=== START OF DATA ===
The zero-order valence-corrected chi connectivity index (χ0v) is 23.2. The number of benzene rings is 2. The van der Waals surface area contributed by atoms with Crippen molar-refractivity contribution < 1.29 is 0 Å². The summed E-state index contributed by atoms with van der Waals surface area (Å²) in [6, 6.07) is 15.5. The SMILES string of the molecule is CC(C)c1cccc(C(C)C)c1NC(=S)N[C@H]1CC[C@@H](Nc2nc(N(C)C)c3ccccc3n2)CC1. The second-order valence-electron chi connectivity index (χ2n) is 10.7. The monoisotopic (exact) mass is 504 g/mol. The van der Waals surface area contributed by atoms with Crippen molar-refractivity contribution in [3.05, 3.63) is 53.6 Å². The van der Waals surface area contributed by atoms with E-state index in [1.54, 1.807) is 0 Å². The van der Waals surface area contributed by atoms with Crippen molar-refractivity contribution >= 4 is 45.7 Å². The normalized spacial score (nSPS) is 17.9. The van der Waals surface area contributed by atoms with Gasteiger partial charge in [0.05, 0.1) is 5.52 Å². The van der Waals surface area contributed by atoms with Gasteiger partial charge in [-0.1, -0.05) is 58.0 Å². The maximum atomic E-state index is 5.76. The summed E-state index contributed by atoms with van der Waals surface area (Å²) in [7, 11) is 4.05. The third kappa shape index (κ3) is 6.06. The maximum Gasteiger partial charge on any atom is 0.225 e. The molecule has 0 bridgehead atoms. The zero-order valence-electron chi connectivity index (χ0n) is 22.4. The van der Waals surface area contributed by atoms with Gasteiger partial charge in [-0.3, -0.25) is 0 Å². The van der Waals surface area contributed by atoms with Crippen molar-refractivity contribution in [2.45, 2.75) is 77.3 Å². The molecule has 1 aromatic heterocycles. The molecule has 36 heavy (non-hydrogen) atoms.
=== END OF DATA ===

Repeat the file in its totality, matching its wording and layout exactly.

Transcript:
The zero-order valence-corrected chi connectivity index (χ0v) is 23.2. The number of benzene rings is 2. The van der Waals surface area contributed by atoms with Crippen molar-refractivity contribution < 1.29 is 0 Å². The summed E-state index contributed by atoms with van der Waals surface area (Å²) in [6, 6.07) is 15.5. The SMILES string of the molecule is CC(C)c1cccc(C(C)C)c1NC(=S)N[C@H]1CC[C@@H](Nc2nc(N(C)C)c3ccccc3n2)CC1. The second-order valence-electron chi connectivity index (χ2n) is 10.7. The monoisotopic (exact) mass is 504 g/mol. The van der Waals surface area contributed by atoms with Crippen molar-refractivity contribution in [3.05, 3.63) is 53.6 Å². The van der Waals surface area contributed by atoms with E-state index in [1.54, 1.807) is 0 Å². The van der Waals surface area contributed by atoms with Crippen molar-refractivity contribution >= 4 is 45.7 Å². The normalized spacial score (nSPS) is 17.9. The van der Waals surface area contributed by atoms with Gasteiger partial charge in [0.05, 0.1) is 5.52 Å². The van der Waals surface area contributed by atoms with Gasteiger partial charge in [-0.1, -0.05) is 58.0 Å². The maximum atomic E-state index is 5.76. The summed E-state index contributed by atoms with van der Waals surface area (Å²) in [7, 11) is 4.05. The third kappa shape index (κ3) is 6.06. The maximum Gasteiger partial charge on any atom is 0.225 e. The molecule has 0 bridgehead atoms. The zero-order valence-electron chi connectivity index (χ0n) is 22.4. The van der Waals surface area contributed by atoms with Gasteiger partial charge in [-0.3, -0.25) is 0 Å². The van der Waals surface area contributed by atoms with Crippen molar-refractivity contribution in [2.45, 2.75) is 77.3 Å². The molecule has 1 aromatic heterocycles. The molecule has 36 heavy (non-hydrogen) atoms.